Saving the Family Home in Bankruptcy

Saving the Family Home in Bankruptcy

Did you know that bankruptcy can often be used to save your family home? In fact, personal bankruptcy might be the only way to save your family home if you have significant unsecured debts such as credit card debts and personal loans.

What is the Effect of Bankruptcy on the Family Home?

A bankrupt’s interest in any property vests with the Bankruptcy Trustee by operation of the Bankruptcy Act. What this means is that the bankrupt can no longer deal with their interest in a property in any way and the Bankruptcy Trustee has full control over the bankrupt’s share. As such, if a property is 50% owned by a bankrupt, it is the role of the Bankruptcy Trustee to deal with that 50% interest.

Who Can the Bankruptcy Trustee Sell the Bankrupt’s Interest to?

If a property is jointly owned (i.e. the bankrupt owns 50% and the non-bankrupt spouse owns the other 50% interest), the Bankruptcy Trustee can offer the bankrupt’s 50% interest to the non-bankrupt spouse or another family member. The Bankruptcy Trustee will typically obtain a registered valuation of the property and details of the current mortgage balance to determine the value of the bankrupt’s interest in the property.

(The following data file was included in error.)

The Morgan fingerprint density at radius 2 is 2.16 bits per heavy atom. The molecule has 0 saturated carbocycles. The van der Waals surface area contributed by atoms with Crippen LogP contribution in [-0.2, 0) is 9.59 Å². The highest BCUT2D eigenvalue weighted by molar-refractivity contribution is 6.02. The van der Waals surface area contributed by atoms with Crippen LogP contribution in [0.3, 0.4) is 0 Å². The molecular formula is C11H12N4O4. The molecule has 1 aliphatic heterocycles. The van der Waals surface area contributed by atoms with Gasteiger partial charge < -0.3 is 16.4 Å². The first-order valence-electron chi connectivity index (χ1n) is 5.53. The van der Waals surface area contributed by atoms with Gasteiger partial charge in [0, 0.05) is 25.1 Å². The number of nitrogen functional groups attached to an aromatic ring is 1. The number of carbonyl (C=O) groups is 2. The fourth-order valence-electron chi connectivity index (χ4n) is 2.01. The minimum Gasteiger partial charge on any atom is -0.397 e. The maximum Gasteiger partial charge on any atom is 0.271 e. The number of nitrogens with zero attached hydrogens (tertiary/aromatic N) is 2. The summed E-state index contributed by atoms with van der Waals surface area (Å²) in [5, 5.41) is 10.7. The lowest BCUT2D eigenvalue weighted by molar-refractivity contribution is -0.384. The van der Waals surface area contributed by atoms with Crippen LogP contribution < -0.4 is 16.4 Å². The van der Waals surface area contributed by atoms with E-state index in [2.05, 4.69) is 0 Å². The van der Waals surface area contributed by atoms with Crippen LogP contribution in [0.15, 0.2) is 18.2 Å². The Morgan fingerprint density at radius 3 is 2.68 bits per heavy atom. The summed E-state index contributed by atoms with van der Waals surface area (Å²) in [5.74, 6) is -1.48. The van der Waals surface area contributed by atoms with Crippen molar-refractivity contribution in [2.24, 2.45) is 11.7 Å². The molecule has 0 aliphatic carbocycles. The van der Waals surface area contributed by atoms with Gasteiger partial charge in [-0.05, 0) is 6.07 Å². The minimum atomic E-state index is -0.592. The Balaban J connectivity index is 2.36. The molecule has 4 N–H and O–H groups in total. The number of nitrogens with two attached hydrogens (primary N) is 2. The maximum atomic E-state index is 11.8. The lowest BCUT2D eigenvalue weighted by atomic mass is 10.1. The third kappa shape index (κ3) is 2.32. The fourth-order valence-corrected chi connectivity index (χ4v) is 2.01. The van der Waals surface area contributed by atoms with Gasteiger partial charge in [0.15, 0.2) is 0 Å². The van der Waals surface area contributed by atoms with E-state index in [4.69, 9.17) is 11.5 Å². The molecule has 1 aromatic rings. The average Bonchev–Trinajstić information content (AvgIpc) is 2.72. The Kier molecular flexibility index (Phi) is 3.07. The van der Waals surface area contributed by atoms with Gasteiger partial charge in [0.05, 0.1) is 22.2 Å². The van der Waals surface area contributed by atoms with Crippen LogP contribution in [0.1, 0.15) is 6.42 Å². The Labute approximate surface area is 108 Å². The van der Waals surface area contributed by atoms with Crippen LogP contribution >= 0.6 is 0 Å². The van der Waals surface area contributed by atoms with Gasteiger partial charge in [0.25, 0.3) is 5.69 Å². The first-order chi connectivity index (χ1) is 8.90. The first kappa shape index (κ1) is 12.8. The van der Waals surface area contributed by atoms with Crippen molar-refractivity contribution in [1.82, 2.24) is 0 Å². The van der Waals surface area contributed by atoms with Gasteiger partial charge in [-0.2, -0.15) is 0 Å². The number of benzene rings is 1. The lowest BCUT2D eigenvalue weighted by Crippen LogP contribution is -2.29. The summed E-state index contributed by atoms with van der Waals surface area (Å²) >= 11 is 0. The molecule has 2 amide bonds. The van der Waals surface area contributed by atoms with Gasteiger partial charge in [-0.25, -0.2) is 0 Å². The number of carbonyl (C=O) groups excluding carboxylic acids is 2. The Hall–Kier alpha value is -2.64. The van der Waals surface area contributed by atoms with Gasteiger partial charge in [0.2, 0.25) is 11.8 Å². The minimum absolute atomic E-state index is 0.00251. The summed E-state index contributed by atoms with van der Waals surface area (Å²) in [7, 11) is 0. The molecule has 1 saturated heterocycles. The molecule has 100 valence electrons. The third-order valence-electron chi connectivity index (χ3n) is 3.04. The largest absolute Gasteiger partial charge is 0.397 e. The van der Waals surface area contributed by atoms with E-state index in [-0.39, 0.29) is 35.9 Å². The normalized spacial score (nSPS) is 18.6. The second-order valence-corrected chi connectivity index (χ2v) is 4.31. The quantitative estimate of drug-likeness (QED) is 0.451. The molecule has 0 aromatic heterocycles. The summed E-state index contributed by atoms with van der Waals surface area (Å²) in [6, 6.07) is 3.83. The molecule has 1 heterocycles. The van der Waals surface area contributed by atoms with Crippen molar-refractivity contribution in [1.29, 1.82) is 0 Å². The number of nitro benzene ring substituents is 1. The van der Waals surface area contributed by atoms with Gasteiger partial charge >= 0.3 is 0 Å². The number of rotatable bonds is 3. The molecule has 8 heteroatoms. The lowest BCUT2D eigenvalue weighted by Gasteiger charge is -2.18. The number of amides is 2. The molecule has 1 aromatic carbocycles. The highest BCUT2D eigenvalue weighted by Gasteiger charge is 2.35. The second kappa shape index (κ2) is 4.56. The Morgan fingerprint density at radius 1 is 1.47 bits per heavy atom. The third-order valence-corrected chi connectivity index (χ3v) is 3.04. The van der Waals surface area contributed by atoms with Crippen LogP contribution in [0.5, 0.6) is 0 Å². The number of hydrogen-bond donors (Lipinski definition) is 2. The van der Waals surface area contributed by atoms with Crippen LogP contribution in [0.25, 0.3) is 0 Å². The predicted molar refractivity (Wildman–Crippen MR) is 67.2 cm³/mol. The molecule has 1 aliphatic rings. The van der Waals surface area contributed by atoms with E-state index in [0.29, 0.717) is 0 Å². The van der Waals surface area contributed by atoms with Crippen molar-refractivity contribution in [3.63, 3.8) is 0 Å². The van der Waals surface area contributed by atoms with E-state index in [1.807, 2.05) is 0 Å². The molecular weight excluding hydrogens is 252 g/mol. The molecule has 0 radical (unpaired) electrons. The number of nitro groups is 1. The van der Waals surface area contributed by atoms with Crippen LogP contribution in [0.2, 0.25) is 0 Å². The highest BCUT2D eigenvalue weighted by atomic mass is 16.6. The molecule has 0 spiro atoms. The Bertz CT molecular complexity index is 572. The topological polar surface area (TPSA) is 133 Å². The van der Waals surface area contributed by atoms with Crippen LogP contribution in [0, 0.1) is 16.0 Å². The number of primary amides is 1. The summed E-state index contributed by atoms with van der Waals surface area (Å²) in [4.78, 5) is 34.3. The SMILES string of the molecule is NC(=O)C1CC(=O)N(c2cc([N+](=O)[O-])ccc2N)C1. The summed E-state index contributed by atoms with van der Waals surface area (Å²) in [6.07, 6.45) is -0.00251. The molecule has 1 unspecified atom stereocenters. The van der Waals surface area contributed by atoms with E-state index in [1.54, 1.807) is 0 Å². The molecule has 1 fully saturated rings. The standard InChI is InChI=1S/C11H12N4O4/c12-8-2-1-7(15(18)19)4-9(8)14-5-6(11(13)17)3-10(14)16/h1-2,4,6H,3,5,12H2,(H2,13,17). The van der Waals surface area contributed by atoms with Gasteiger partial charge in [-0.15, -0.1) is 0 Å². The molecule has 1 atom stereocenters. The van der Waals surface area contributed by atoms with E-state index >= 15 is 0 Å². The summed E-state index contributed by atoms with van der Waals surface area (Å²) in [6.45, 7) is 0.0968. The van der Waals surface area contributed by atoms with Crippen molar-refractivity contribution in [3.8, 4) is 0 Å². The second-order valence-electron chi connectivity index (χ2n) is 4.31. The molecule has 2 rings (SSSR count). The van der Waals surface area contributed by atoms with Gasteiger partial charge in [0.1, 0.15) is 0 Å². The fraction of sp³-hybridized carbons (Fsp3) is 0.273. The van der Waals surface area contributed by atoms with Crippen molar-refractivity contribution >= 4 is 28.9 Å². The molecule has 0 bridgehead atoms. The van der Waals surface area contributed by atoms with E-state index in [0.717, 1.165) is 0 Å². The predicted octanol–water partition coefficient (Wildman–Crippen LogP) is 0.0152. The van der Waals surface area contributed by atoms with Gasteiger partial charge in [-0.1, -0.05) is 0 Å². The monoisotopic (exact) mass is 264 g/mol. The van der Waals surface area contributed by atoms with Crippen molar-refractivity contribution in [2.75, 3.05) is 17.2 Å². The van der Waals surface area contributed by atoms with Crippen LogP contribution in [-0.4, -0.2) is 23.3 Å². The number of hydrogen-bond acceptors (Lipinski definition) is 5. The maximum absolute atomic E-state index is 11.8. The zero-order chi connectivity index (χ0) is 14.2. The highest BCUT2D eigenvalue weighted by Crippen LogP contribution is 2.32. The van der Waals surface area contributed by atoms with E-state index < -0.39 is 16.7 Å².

It is commonplace for a Bankruptcy Trustee to sell the bankrupt’s interest a property to the non-bankrupt spouse or another family member. The advantages of this approach are as follows:

  • It avoids the unnecessary stress of a forced sale of the matrimonial home in bankruptcy; and
  • The bankrupt estate enjoys a higher return as selling costs can be avoided.


Paul and Anne are married. Paul is self-employed and has significant personal taxation and credit card debts of approximately $100,000 that he can no longer afford to service. Anne has minimal personal debts.
Paul and Anne jointly own their family home that is currently valued at $500,000. The mortgage secured against this property is $450,000 and all payments are up to date. The equity in Paul and Anne’s property is therefore $50,000.

Paul has decided to file for personal bankruptcy and is concerned that the family home may be lost. Paul’s 50% equity in the property is worth $25,000 and it is this asset that the Bankruptcy Trustee has a claim against. Anne’s 50% equity in the property, also worth $25,000, is not an asset of the bankrupt estate and does not fall under the control of the Bankruptcy Trustee.

In order to save the family home, it is possible for Anne to offer $25,000 to the Bankruptcy Trustee to purchase Paul’s 50% interest. If this offer is accepted by the Bankruptcy Trustee, Anne would then own 100% of the property.

In this case, the family home can be saved and does not need to be listed for sale due to Paul’s bankruptcy.

What to do Next?

If you or your spouse are contemplating bankruptcy and jointly own a home, please telephone us today on 1800 462 767 to discuss your options.





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